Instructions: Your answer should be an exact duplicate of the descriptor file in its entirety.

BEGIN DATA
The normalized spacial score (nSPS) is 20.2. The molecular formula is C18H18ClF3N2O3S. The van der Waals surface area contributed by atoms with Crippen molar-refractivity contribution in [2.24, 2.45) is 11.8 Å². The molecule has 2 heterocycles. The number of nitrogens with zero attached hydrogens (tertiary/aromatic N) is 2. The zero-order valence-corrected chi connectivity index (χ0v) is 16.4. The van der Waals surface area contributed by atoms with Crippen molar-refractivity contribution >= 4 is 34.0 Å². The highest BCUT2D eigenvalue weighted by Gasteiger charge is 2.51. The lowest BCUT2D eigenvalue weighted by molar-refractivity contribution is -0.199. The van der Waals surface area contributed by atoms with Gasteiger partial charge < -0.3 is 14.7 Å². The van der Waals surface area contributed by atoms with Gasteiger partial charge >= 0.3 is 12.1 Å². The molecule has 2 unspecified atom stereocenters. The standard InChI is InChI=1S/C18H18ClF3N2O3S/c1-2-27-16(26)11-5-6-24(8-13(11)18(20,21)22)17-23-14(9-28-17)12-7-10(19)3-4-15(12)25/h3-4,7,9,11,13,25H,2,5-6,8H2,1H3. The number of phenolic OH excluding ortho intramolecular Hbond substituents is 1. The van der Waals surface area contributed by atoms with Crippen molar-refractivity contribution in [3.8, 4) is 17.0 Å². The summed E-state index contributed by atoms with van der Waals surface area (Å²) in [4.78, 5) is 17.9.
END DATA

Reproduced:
The normalized spacial score (nSPS) is 20.2. The molecular formula is C18H18ClF3N2O3S. The van der Waals surface area contributed by atoms with Crippen molar-refractivity contribution in [2.24, 2.45) is 11.8 Å². The molecule has 2 heterocycles. The number of nitrogens with zero attached hydrogens (tertiary/aromatic N) is 2. The zero-order valence-corrected chi connectivity index (χ0v) is 16.4. The van der Waals surface area contributed by atoms with Crippen molar-refractivity contribution >= 4 is 34.0 Å². The highest BCUT2D eigenvalue weighted by Gasteiger charge is 2.51. The lowest BCUT2D eigenvalue weighted by molar-refractivity contribution is -0.199. The van der Waals surface area contributed by atoms with Gasteiger partial charge < -0.3 is 14.7 Å². The van der Waals surface area contributed by atoms with Gasteiger partial charge >= 0.3 is 12.1 Å². The molecule has 2 unspecified atom stereocenters. The standard InChI is InChI=1S/C18H18ClF3N2O3S/c1-2-27-16(26)11-5-6-24(8-13(11)18(20,21)22)17-23-14(9-28-17)12-7-10(19)3-4-15(12)25/h3-4,7,9,11,13,25H,2,5-6,8H2,1H3. The number of phenolic OH excluding ortho intramolecular Hbond substituents is 1. The van der Waals surface area contributed by atoms with Crippen molar-refractivity contribution in [3.8, 4) is 17.0 Å². The summed E-state index contributed by atoms with van der Waals surface area (Å²) in [4.78, 5) is 17.9.